This story originally appeared on Time.com.
Flying can be a nerve-racking and sometimes aggravating experience—even more so when faced with rude behavior like someone reclining their seat too far back or cutting you in line.
“When people are traveling, they often are experiencing higher levels of stress,” says Lizzie Post, co-president of the Emily Post Institute and the great-great-granddaughter of etiquette expert Emily Post. “It can be really easy when you travel to forget your manners.”
A lot of the stress and anger passengers may experience are also a result of an increase in the number of people traveling over the past few years. According to the U.S. Department of Transportation, nearly 850 million passengers traveled domestically and internationally on scheduled U.S. airlines in 2017 — a 14.3% increase since 2013.
“There’s more of us traveling in less desirable conditions,” Post says.
That being said, there are small adjustments you can make to enhance the experience for you and your fellow passengers. So the next time you travel, be mindful of these common mistakes — and here’s what you should do instead:
What are the most common etiquette mistakes people make when flying?
Since traveling tends to spark high levels of stress, people guilty of travel faux pas may not normally behave this way in their daily lives, Post says.
Still, many passengers tend to commit a whole host of blunders. The most typical etiquette errors involve issues of hygiene, speaking to passengers who would rather be left alone and a general disregard for others — whether it’s taking off shoes, resting feet on chairs, reclining seats too far back or kicking the seat in front you, Post says.
Another frequent mistake travelers tend to make is trying to board the flight before their section is called, according to Post. This can hold up the boarding process. “Why are you going to go trap yourself in a smaller space for longer?” she says. “Just stay seated until it’s time to get up. You will make it on the plane. You bought a seat.”
Other common etiquette errors include taking foul-smelling food on the plane, coughing without covering your mouth and hanging onto the backs of the chairs in front of you when getting up from your seat, according to Post.
Amanda Pleva, a flight attendant for a U.S. airline company, also says she regularly witnesses “territory battles” among passengers—especially when it comes to the armrest.
Who has claim over the armrests?
The armrests on either side of the middle seat are often a point of contention for many passengers. But Pleva says the answer to who has ownership over the armrests is plain and simple: “The middle person gets both armrests. Period,” she says. Since the window seat passenger can lean against the wall and the person in the aisle seat can stretch out his or her legs, she says passengers should “throw the middle seat a bone.”
Post adds that it’s also possible to share or take turns using the armrest, but it’s most important that passengers are cognizant of the small space in an airplane and willing to make compromises. After all, “we’re sardines in a can,” she says.
What’s the best way to deal with reclining seats on a plane?
If the passenger sitting in front of you reclines his or her seat all the way back, is it acceptable to ask that person to move it back up?
“You have to be really careful about the language that you choose here,” Post warns. She says it’s acceptable to ask the person in front of you to pull his or her seat back up — but only if you do so in a friendly tone.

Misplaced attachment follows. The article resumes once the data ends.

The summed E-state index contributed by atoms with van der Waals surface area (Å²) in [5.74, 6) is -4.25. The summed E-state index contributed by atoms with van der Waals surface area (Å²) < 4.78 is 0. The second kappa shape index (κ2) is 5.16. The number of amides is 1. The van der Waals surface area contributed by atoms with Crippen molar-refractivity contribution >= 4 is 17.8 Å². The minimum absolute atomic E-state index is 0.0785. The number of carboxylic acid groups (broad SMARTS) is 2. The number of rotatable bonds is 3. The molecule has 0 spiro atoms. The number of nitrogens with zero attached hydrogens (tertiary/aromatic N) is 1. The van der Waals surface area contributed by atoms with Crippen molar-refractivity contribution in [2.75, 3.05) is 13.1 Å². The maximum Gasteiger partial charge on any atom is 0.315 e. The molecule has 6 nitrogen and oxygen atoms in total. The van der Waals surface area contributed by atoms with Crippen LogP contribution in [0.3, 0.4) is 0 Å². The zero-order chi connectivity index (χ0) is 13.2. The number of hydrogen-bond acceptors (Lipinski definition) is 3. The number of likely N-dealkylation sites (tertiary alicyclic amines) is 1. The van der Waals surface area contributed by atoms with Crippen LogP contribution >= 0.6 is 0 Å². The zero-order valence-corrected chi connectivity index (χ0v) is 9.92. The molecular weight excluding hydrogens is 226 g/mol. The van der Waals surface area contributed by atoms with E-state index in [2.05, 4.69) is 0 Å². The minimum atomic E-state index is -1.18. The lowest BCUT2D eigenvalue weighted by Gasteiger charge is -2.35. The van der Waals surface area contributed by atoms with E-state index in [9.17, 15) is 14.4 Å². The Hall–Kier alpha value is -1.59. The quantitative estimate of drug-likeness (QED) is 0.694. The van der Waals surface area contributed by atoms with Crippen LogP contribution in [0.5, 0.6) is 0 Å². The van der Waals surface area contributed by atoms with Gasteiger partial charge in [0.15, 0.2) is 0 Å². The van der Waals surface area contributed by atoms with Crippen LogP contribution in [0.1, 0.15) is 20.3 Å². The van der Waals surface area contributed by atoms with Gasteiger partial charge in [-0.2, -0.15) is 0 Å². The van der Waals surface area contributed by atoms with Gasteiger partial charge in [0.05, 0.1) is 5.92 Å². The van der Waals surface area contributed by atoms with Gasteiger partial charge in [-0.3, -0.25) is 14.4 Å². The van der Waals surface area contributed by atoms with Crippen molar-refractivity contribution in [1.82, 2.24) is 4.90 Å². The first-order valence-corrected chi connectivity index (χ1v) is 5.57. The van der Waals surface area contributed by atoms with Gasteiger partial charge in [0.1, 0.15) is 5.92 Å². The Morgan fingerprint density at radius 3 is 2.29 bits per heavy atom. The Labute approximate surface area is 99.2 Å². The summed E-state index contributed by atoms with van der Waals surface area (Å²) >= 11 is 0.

And if all else fails, just remember that the discomfort is temporary.
“It’s a lot easier to take stock of your situation and say, ‘OK, this will be over in 4 hours and 3 minutes than it is to start doing things in a retaliatory fashion that are just going to make matters worse in a small environment,” Post says.
But is it fair for you to recline your seat back? If you don’t feel it’s absolutely necessary, you should consider avoiding it, says Post.
If you do decide to recline your seat back, however, there are ways to preserve common courtesy. First, you can check if the person sitting behind you has a child or a laptop on his or her lap, and then let that passenger know you’ll only be reclining your seat for a finite amount of time, Post suggests. She sets a timer on her phone to remind her when to straighten her seat, especially if she falls asleep.
“[Speaking up] gets such a positive reaction compared to just throwing your seat back and then having the person behind you wonder if this is going to be for the next six hours or not,” Post says.
How should you interact with flight attendants?
“It’s the little things that dehumanize us,” Pleva says. She adds that one of the worst feelings she experiences is receiving no acknowledgment at the end of the flight after working hard to ensure passengers are comfortable and having a pleasant trip. “That just says to me, ‘you’re not even worth my reply.'”
Sometimes negative interactions with the flight crew originate from the anxiety travelers experience from potentially missing a flight. One way to secure a positive interaction with flight attendants is to give yourself even more time than you think is necessary to get situated at the airport, Pleva suggests.
“When you go to the airport still in your pajamas … and you’ve barely slept because you decided to stay up all night and take the first flight out, you’re exhausted,” Pleva says. “You’ve got this negative attitude and you’re not going to have that great of a flight.”
She suggests getting to the airport early, enjoying a good meal and making a positive experience out of traveling. This will put you in a better mood, which will extend to your in-flight interactions.
And in the end, good travel etiquette comes down to a basic level of respect from all parties.
“It’s amazing how much just a little bit of consideration goes such a long way in travel,” Post says.